A turbocharger is an exhaust-driven air compressor. It becomes an air compressor by utilizing expanded exhaust gases from the engine. The exhaust gas pressure and the heat energy extracted from the gas causes the turbine wheel to rotate, thus driving the compressor wheel through a common shaft. Exhaust temperature and pressure drop as exhaust passes through the turbine housing and into the exhaust system. The rotating compressor wheel draws air in and the blades accelerate and expel the air into the compressor housing. Once into the compressor housing, the air is compressed and flows toward the intake manifold, pressurizing the intake in a measurable form we call boost pressure.
A turbocharger is designed to provide peak boost for the engine under maximum power at high RPM. Because of this, a turbo is less efficient at providing boost at lower RPM and in the torque range. In order to improve boost at the lower RPM, smaller wastegated turbine housing is put on the turbo to allow the boost to build sooner in the RPM range. To prevent over boosting, a wastegate actuator opens as the boost reaches maximum pressure for that engine and “dumps” the exhaust gas before it spins the turbine wheel any faster.
Yes. However, seals in a turbocharger are usually a piston ring style. These piston rings rely on close tolerances; for instance, when tolerances are excessive due to worn ring grooves, bearings, thrust washers, etc. Just replacing the seals will not fix a leak. Oregon Fuel Injection stocks many turbo assemblies, rebuilt and new, on the shelf for reduced downtime.
Before you replace the turbocharger on your engine because of low power, check the following items with the engine shut off:
Wheel and shaft are loose side to side: This is normal, because with oil pressure to the turbocharger, the shaft (and bearings) floats on a film of oil. If the compressor wheel or turbine wheel is in contact with the housing, then the turbocharger needs to be replaced.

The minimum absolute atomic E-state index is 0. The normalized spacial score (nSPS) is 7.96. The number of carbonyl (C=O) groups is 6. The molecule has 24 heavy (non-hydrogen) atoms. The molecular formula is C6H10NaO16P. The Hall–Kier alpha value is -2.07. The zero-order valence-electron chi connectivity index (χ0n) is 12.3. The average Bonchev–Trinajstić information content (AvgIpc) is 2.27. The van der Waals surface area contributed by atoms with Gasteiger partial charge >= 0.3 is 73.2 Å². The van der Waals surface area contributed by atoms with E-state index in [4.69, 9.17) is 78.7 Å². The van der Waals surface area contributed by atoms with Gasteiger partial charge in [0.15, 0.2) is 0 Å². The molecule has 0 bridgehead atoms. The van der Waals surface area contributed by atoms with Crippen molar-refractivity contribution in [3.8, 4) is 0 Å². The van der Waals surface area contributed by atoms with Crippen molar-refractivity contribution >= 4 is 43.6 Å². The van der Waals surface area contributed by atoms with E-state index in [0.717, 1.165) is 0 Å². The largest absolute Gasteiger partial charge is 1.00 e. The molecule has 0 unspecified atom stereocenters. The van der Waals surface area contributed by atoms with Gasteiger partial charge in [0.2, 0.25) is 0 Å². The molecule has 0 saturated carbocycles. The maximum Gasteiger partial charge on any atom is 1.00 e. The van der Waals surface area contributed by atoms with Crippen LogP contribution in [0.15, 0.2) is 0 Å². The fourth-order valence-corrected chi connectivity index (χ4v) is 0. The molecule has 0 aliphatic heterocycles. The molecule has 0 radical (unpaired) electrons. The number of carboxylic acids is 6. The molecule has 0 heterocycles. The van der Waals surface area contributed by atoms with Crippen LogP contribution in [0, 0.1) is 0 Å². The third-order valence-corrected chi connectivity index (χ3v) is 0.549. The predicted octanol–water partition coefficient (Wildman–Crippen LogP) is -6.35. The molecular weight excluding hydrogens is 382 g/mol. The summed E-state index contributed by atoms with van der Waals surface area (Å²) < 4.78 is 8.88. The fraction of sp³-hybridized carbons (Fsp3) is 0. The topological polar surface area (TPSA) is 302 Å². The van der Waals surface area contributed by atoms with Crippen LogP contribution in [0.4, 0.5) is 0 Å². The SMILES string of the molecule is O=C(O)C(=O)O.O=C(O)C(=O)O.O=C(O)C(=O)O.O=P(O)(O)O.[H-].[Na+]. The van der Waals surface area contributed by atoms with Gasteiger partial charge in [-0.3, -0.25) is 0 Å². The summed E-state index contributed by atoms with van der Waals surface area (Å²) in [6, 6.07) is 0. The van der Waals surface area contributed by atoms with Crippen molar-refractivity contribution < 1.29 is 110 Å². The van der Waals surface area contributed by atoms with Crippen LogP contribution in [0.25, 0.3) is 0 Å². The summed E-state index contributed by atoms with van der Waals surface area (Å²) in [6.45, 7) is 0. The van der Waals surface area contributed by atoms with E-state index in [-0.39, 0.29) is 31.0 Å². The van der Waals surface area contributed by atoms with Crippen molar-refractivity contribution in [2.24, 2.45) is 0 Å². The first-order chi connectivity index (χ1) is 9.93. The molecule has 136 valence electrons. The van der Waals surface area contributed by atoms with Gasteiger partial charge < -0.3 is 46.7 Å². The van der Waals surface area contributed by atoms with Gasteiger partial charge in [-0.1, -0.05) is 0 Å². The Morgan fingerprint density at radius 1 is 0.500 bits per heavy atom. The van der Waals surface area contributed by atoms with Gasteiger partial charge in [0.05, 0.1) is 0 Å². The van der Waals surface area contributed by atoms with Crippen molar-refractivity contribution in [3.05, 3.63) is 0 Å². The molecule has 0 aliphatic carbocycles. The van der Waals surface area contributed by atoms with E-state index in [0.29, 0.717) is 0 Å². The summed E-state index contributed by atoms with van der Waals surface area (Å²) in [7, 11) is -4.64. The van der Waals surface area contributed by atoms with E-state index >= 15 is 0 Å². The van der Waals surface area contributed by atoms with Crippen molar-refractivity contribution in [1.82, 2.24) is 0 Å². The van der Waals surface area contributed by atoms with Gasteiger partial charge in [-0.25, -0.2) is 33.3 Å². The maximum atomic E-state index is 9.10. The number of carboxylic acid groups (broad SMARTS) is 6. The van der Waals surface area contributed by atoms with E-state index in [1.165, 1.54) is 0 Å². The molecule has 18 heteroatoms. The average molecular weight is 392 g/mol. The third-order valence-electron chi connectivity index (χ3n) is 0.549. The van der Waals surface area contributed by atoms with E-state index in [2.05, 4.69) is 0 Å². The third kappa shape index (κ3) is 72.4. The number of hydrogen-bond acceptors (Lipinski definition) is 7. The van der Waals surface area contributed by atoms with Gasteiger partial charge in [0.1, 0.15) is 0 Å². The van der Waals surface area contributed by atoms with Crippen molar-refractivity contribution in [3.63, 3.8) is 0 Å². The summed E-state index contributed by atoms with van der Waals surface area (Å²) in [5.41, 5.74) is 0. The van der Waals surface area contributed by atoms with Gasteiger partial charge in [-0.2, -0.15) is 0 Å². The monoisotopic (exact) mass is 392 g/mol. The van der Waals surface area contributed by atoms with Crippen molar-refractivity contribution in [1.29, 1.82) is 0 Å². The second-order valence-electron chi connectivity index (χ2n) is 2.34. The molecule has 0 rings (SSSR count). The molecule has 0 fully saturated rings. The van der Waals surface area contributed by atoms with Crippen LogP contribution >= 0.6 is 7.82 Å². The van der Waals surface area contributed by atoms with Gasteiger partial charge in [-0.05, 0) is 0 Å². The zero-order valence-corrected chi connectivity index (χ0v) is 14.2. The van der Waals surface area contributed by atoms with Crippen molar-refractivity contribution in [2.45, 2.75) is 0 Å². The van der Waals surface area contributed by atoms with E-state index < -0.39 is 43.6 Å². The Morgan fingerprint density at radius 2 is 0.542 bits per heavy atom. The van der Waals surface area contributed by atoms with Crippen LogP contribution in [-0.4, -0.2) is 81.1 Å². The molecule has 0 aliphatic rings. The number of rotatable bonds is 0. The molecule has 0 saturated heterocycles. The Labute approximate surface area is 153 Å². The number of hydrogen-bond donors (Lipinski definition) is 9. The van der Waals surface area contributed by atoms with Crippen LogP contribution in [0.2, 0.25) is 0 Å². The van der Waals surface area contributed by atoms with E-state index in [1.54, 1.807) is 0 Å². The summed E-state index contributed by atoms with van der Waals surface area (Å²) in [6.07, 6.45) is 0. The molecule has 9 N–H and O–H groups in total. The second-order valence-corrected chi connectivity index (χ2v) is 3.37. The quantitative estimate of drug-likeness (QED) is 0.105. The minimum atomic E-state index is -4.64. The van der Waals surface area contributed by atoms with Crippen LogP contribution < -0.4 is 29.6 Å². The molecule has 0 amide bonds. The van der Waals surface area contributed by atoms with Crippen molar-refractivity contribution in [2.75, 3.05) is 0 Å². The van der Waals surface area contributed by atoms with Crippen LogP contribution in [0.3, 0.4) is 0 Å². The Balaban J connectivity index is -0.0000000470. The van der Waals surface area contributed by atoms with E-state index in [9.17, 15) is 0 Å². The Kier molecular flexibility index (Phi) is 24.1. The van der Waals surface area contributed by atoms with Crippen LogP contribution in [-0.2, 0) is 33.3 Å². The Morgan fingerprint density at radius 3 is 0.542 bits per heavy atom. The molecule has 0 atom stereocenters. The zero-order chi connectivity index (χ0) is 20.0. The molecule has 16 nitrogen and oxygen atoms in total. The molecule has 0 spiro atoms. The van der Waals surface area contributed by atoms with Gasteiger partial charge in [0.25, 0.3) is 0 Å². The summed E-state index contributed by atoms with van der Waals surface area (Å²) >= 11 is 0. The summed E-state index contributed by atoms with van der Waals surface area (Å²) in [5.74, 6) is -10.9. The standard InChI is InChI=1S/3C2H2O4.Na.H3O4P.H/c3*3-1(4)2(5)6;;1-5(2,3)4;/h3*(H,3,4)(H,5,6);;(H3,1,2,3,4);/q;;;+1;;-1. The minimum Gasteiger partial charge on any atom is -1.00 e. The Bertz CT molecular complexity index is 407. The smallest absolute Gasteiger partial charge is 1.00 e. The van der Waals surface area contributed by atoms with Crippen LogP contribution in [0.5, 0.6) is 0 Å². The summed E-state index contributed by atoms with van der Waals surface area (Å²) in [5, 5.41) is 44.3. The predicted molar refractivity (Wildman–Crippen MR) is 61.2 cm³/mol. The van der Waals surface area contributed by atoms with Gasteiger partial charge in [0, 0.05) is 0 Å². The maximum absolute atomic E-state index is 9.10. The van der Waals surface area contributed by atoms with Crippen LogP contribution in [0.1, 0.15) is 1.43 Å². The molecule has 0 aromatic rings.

The shaft and wheel assembly spin freely: If it is stiff to turn, replace the turbocharger.
Check the air filter: If plugged, replace it because the engine will not get enough air.
Exhaust manifold (or “feed” piping to the turbocharger): If exhaust gases are leaking, then the turbocharger will not spin “up” to full speed, causing low boost.
See more specific information on this blog post
Lack of lubricant can cause high-speed bearings to fail. Bearing failures can lead to rotational instability damaging seals and allowing the wheels to rub against the housing. If continued, this condition can lead to turbocharger failure.
Foreign objects can damage the high-speed turbine and compressor wheel blades, causing wheel imbalance and unstable rotation. This puts an additional load on bearings that leads to bearing failure and eventually turbo failure.
Contaminated lubricants can score shaft journals and bearings, block oil passages and wear out seals, resulting in heavy leakage. Continued operations under these conditions can result in bearing failure. Turbos typically spin 50 times faster, up to 300,000 rpm, than the engine rpm.
Turbocharger failure can be prevented with careful installation, proper operation and a sound preventative maintenance program.
At LOW SPEEDS, the vanes (or nozzle ring) close, which: Restricts exhaust airflow through the turbine, increases turbine power, and increases boost pressure.
At HIGH SPEEDS, the vanes (or nozzle ring) open, which: Maximizes exhaust gas flow, avoids turbo over-speed, and maintains required boost pressure.
VGT turbos take the advantages of a waste gated turbocharger one step further, for improved acceleration and reduced emissions.